Direct Speech:              Reported Speech:

this/these;              •              that/those;

here;              •              there;

come;              •              go;

tonight, today, this week; •              that night, that day;

now;              •              then, at that time, at once, immediately;

now that;              •              since;

yesterday;              •              the day before;

Vast;              •              the previous;

tomorrow;              •              the following day;

next;              •              the following;

ago.              •              before.

The verb tense of direct speech does not change:

  1. when the words spoken state a general truth: e. g., The teacher explained that it takes Mars 1.88 years to circle the Sun;
  2. when the words spoken express a habitual action referring to the present: e.
    g., He said he always goes to bed early;
  3. where the words spoken are still true: e. g., He said Professor Pyke is in Room 110.

Questions, Requests, Orders or Commands in the Reported Speech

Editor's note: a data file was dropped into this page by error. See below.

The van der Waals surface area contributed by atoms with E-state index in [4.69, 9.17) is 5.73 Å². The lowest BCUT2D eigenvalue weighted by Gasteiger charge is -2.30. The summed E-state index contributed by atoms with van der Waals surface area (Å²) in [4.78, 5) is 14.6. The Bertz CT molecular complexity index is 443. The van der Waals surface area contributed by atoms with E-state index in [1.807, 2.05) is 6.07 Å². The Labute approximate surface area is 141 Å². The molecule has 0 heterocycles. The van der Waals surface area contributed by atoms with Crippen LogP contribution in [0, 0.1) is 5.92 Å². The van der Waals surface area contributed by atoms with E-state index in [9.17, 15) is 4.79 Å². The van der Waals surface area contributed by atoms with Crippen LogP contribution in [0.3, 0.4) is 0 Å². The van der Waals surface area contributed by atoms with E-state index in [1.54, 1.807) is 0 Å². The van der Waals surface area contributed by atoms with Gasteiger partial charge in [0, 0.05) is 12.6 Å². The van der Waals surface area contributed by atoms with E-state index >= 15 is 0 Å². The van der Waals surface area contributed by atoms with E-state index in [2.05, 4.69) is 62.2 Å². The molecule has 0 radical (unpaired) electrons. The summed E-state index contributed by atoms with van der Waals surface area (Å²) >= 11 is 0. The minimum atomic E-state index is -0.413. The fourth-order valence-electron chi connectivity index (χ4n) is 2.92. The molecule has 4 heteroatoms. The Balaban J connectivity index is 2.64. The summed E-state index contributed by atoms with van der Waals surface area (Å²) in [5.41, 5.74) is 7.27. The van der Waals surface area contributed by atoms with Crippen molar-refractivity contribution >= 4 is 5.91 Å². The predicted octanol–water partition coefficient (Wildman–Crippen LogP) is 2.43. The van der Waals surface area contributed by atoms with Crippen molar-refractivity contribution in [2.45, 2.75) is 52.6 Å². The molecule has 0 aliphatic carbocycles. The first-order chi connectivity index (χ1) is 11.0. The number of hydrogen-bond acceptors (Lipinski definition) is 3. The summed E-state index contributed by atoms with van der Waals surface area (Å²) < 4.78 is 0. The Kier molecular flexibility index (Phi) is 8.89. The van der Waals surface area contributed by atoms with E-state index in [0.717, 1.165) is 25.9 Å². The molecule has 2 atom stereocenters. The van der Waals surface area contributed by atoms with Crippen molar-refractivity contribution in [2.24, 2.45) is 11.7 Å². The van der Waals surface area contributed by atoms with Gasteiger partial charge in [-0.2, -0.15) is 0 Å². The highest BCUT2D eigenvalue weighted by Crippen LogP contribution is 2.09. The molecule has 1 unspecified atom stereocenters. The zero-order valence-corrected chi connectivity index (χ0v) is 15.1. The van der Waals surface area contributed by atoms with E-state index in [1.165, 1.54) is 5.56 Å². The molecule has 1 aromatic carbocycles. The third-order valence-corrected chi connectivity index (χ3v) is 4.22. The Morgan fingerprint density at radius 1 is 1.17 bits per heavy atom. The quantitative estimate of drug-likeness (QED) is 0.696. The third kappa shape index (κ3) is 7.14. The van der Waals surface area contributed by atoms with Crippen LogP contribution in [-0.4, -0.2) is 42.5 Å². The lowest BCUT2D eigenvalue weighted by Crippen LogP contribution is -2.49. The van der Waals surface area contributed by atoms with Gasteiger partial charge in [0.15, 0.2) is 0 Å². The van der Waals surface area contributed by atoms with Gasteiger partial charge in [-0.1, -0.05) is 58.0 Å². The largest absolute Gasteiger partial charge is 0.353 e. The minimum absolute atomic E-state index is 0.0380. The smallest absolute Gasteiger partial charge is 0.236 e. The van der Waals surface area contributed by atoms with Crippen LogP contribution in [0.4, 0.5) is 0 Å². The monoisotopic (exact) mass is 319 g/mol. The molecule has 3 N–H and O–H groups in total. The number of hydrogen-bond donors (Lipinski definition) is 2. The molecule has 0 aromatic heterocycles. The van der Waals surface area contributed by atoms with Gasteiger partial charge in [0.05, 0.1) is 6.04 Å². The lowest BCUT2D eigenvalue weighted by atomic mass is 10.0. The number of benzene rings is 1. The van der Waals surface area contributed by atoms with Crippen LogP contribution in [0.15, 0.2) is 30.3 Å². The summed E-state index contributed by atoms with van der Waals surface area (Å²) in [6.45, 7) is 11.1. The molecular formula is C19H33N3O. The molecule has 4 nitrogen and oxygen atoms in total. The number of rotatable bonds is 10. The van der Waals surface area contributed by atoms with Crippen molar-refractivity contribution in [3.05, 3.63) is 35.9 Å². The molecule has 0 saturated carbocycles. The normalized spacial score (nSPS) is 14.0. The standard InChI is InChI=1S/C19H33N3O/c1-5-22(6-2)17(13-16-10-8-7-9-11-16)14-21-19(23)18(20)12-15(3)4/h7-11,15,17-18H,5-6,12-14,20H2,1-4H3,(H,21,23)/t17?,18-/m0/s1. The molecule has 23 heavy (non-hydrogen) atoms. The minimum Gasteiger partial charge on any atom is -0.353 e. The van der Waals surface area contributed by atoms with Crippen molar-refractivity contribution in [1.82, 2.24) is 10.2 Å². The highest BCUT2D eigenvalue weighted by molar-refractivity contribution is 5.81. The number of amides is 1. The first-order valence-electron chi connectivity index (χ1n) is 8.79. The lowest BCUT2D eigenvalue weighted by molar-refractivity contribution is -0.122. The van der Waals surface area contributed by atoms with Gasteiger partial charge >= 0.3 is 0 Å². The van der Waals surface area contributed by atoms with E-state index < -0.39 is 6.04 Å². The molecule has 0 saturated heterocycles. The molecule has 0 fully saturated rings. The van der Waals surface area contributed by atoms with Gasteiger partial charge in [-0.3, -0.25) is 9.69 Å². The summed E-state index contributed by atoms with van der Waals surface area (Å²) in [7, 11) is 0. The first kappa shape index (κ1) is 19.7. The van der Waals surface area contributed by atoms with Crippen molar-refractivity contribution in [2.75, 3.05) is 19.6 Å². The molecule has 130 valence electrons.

Reported questions. In reported questions we use the affirmative word order and do not use quotation marks or a question mark. We use reported question to ask for information, advice or to report someone else’s questions, suggestions, offers or requests.

To report a question we use: a) ask, want to know, wonder, cannot remember, inquire + wh-word (who, where, why, what, etc. or how far, how, how long) when the direct question begins with a wh-word; b) ask + if/whether when the direct question begins with an auxiliary verb (do, have, can, etc.). We must use whether not if, when we are asking someone to make a choice.

  1. g.: “Do you want to consult anyone?” they asked. — They asked me whether I wanted to consult anyone.

We must also use ‘whether’ when we include the phrase ‘or not’.

  1. g.: “Are you going to tell me the answer or not?” she said. — She asked him whether he was going to tell her the answer or not.

Tense changes for reported questions in the past are the same as for reported statements.

Reported requests and commands (orders). When we report requests, orders or commands, we use an introductory verb (advise, ask, beg, offer, order, suggest, tell, etc) followed by a to-infinitive.

  1. g.: “Hand in your reports, ” he said to us. — He told us to hand in our reports.